Sponsors of the event are Lorillard Tobacco Company, Lincoln Financial Group, Westover Church, Certus Partners, Blue Ridge Companies, and Senn Dunn Insurance.

Eckerd to honor people who help kids in need

Eckerd, a national nonprofit based in Clearwater, Fla., will  host its “Unmasking Second Chances Ball 2014” on May 16 to honor individuals who have contributed to helping children in need. The black-tie event will be held at George K’s in Greensboro.

All proceeds will benefit at-risk youth that Eckerd serves in Alamance, Caswell, Chatham, Durham, Guilford, Orange, Person, Randolph, and Rockingham counties.

Guilford teachers honored

Setoria Moore at Wiley Elementary School was named Rookie Teacher of the Year by the Guilford Education Association, with the award sponsored by High Point Bank, the Weaver Foundation and Lenovo, while Paula Williams at Pilot Elementary School was recognized as a mentor, with the award sponsored by The Rosalyn Tanner Orr Endowment for Excellence in Public Education Fund at the Greensboro Community Foundation, and by Lenovo.

National Christian Foundation affiliate gives $3.75 million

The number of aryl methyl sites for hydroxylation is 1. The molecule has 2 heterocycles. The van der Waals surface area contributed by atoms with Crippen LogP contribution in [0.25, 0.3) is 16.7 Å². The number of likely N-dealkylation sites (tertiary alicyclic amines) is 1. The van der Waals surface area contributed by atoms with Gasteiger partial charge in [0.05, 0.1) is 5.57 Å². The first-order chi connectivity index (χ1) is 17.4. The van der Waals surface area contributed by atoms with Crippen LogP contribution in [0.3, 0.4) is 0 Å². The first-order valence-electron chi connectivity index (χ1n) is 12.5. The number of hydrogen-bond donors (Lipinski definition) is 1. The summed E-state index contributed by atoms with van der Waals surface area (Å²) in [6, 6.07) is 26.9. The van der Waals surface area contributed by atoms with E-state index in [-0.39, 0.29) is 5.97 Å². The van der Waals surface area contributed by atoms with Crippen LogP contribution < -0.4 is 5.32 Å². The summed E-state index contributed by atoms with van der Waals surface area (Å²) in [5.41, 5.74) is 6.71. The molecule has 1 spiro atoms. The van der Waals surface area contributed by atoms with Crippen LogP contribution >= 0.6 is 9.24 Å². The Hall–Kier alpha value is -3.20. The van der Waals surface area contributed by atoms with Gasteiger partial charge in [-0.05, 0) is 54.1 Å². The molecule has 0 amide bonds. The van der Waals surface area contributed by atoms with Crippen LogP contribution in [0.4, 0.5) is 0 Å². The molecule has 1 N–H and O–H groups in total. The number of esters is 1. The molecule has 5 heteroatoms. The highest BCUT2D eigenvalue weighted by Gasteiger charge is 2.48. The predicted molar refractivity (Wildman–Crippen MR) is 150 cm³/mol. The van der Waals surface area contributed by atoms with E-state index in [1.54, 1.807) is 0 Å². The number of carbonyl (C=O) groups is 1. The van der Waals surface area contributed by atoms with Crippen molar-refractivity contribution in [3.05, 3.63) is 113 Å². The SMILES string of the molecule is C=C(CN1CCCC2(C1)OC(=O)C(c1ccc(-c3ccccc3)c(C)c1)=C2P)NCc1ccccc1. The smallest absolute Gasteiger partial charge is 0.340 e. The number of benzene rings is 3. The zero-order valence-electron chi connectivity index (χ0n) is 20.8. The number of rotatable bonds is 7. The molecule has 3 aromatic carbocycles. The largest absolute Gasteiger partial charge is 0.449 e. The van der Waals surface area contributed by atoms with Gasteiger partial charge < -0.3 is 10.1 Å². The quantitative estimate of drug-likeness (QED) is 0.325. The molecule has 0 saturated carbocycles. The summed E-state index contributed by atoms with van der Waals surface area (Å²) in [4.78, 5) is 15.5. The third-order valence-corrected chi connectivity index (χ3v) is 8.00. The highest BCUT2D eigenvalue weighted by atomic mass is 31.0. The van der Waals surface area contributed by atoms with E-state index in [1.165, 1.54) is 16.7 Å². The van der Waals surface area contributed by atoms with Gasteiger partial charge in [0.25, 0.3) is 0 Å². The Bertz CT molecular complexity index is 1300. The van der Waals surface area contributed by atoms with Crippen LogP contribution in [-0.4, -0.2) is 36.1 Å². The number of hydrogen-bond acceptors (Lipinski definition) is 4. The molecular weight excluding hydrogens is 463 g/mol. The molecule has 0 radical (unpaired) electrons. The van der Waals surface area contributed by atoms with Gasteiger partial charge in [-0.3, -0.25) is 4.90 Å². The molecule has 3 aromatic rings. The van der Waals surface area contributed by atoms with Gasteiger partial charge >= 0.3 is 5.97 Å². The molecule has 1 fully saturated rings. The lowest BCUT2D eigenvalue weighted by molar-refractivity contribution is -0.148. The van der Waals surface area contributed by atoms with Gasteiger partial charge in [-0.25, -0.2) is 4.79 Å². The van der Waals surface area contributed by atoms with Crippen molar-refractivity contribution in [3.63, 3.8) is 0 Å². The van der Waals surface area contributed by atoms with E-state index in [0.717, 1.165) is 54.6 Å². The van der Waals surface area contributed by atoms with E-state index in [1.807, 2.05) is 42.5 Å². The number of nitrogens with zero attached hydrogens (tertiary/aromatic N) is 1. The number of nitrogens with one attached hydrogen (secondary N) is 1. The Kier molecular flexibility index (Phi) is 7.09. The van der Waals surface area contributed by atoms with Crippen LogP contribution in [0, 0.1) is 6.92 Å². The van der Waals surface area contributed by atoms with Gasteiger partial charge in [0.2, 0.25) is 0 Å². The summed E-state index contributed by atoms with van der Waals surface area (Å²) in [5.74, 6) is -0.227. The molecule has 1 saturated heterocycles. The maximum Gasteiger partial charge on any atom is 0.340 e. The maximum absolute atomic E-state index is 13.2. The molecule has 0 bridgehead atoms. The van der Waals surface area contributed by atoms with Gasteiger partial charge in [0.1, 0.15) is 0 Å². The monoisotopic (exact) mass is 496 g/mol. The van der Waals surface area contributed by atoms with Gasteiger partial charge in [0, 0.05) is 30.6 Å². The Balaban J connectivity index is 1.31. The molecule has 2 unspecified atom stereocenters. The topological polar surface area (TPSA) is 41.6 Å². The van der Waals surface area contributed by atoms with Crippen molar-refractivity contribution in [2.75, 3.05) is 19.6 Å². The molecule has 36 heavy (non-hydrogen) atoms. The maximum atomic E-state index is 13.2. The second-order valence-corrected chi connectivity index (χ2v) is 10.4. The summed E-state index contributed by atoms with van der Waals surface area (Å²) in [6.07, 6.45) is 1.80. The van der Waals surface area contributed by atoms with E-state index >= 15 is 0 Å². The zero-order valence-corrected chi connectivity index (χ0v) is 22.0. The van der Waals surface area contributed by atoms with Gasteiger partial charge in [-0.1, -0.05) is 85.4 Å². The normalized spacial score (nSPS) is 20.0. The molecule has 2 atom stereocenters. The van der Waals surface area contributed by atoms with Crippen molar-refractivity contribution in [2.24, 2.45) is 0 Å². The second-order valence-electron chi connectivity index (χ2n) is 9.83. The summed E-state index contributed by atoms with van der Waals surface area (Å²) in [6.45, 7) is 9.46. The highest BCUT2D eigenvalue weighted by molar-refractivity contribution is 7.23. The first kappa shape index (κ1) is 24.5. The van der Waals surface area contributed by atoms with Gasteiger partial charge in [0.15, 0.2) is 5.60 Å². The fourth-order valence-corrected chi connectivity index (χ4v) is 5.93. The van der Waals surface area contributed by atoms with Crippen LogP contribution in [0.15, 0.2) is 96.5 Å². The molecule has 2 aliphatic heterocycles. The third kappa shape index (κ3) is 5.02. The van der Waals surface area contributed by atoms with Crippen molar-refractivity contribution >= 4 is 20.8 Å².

The Raleigh affiliate of the National Christian Foundation awarded $3.75 million in grants to local, national and international charities during the first quarter of 2014, up 20 percent from the first quarter of 2013. Grants given to charities in North Carolina grew by $770,000.

Eastern Music Festival to hold fundraising event

The Eastern Music Festival in Greensboro will host its inaugural 1 mile Fun Run and 5K on July 13 on the campus of Guilford College.

Lutz joins Triangle United Way board

Alice Lutz, CEO of Triangle Family Services in Raleigh, has been named to the board of directors of United Way of the Greater Triangle in Morrisville.

Make your cause a communications campaign

Raising awareness about social and global needs is critical to the work of the charitable world.

If they better understand those needs, people are more likely to want to get involved by giving money or other resources, lending expertise, serving on a board, volunteering, or working as a partner.

So make it part of your communications strategy to wage an ongoing campaign to help a broad audience better understand the complex issues your nonprofit addresses.

Whether in an appeal letter to donors, in fundraising materials, in your newsletter or annual report, or on your website, explain your issues clearly, simply and in a way that shows the challenges they create for people.